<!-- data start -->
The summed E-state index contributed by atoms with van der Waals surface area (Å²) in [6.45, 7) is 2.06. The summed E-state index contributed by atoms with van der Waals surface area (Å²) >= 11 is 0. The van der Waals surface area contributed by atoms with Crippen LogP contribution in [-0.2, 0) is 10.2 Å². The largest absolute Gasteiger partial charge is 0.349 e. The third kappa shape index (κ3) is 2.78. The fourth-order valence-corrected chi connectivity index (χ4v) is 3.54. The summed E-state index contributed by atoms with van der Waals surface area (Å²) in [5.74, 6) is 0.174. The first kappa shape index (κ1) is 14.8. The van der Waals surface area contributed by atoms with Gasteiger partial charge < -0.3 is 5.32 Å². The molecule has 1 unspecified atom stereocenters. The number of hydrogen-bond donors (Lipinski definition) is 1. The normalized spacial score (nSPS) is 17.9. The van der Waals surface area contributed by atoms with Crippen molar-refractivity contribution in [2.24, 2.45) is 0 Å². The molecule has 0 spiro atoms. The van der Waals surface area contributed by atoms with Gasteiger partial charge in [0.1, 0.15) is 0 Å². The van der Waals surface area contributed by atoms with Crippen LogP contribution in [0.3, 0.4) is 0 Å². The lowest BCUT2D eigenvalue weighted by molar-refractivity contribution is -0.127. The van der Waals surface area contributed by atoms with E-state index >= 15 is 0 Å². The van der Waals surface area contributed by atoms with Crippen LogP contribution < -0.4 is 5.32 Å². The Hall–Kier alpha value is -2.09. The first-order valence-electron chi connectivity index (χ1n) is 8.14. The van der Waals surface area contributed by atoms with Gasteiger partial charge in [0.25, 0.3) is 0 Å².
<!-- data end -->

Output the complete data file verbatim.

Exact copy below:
The summed E-state index contributed by atoms with van der Waals surface area (Å²) in [6.45, 7) is 2.06. The summed E-state index contributed by atoms with van der Waals surface area (Å²) >= 11 is 0. The van der Waals surface area contributed by atoms with Crippen LogP contribution in [-0.2, 0) is 10.2 Å². The largest absolute Gasteiger partial charge is 0.349 e. The third kappa shape index (κ3) is 2.78. The fourth-order valence-corrected chi connectivity index (χ4v) is 3.54. The summed E-state index contributed by atoms with van der Waals surface area (Å²) in [5.74, 6) is 0.174. The first kappa shape index (κ1) is 14.8. The van der Waals surface area contributed by atoms with Gasteiger partial charge < -0.3 is 5.32 Å². The molecule has 1 unspecified atom stereocenters. The number of hydrogen-bond donors (Lipinski definition) is 1. The normalized spacial score (nSPS) is 17.9. The van der Waals surface area contributed by atoms with Crippen molar-refractivity contribution in [2.24, 2.45) is 0 Å². The molecule has 0 spiro atoms. The van der Waals surface area contributed by atoms with Gasteiger partial charge in [0.1, 0.15) is 0 Å². The van der Waals surface area contributed by atoms with Crippen LogP contribution in [0.3, 0.4) is 0 Å². The lowest BCUT2D eigenvalue weighted by molar-refractivity contribution is -0.127. The van der Waals surface area contributed by atoms with E-state index >= 15 is 0 Å². The van der Waals surface area contributed by atoms with Crippen LogP contribution < -0.4 is 5.32 Å². The Hall–Kier alpha value is -2.09. The first-order valence-electron chi connectivity index (χ1n) is 8.14. The van der Waals surface area contributed by atoms with Gasteiger partial charge in [0.25, 0.3) is 0 Å².